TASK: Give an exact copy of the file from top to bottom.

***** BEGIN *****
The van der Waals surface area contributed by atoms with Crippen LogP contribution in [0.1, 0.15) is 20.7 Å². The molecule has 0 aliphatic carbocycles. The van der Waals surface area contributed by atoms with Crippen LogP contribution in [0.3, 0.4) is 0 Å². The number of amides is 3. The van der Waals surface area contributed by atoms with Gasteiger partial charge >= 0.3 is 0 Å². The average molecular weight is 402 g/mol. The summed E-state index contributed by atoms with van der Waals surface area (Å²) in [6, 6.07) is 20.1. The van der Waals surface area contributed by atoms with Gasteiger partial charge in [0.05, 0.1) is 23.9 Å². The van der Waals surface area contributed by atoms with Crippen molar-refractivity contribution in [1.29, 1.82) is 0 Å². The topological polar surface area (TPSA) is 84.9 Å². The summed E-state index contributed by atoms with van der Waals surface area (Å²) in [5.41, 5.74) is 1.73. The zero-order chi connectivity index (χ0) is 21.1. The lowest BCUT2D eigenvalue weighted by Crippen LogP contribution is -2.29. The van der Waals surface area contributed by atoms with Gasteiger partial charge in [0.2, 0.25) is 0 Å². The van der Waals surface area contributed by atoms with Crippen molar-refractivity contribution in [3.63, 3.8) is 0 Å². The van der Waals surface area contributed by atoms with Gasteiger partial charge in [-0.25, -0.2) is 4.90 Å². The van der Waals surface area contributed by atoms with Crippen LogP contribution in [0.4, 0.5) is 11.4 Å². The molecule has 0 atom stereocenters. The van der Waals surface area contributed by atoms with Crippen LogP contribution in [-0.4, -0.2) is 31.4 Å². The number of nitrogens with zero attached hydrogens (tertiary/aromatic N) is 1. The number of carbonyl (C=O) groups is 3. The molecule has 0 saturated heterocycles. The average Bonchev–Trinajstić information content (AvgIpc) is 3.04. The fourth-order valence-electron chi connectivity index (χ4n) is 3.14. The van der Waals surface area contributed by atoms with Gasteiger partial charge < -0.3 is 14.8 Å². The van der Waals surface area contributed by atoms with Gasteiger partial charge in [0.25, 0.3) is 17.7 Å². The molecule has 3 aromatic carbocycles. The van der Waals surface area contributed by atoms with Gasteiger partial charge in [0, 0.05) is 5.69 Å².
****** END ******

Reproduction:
The van der Waals surface area contributed by atoms with Crippen LogP contribution in [0.1, 0.15) is 20.7 Å². The molecule has 0 aliphatic carbocycles. The van der Waals surface area contributed by atoms with Crippen LogP contribution in [0.3, 0.4) is 0 Å². The number of amides is 3. The van der Waals surface area contributed by atoms with Gasteiger partial charge >= 0.3 is 0 Å². The average molecular weight is 402 g/mol. The summed E-state index contributed by atoms with van der Waals surface area (Å²) in [6, 6.07) is 20.1. The van der Waals surface area contributed by atoms with Gasteiger partial charge in [0.05, 0.1) is 23.9 Å². The van der Waals surface area contributed by atoms with Crippen molar-refractivity contribution in [1.29, 1.82) is 0 Å². The topological polar surface area (TPSA) is 84.9 Å². The summed E-state index contributed by atoms with van der Waals surface area (Å²) in [5.41, 5.74) is 1.73. The zero-order chi connectivity index (χ0) is 21.1. The lowest BCUT2D eigenvalue weighted by Crippen LogP contribution is -2.29. The van der Waals surface area contributed by atoms with Gasteiger partial charge in [0.2, 0.25) is 0 Å². The van der Waals surface area contributed by atoms with Crippen molar-refractivity contribution in [3.63, 3.8) is 0 Å². The van der Waals surface area contributed by atoms with Gasteiger partial charge in [-0.25, -0.2) is 4.90 Å². The van der Waals surface area contributed by atoms with Crippen LogP contribution in [0.4, 0.5) is 11.4 Å². The molecule has 0 atom stereocenters. The van der Waals surface area contributed by atoms with Crippen LogP contribution in [-0.4, -0.2) is 31.4 Å². The number of nitrogens with zero attached hydrogens (tertiary/aromatic N) is 1. The number of carbonyl (C=O) groups is 3. The molecule has 0 saturated heterocycles. The average Bonchev–Trinajstić information content (AvgIpc) is 3.04. The fourth-order valence-electron chi connectivity index (χ4n) is 3.14. The van der Waals surface area contributed by atoms with Gasteiger partial charge < -0.3 is 14.8 Å². The van der Waals surface area contributed by atoms with Gasteiger partial charge in [0.25, 0.3) is 17.7 Å². The molecule has 3 aromatic carbocycles. The van der Waals surface area contributed by atoms with Gasteiger partial charge in [0, 0.05) is 5.69 Å².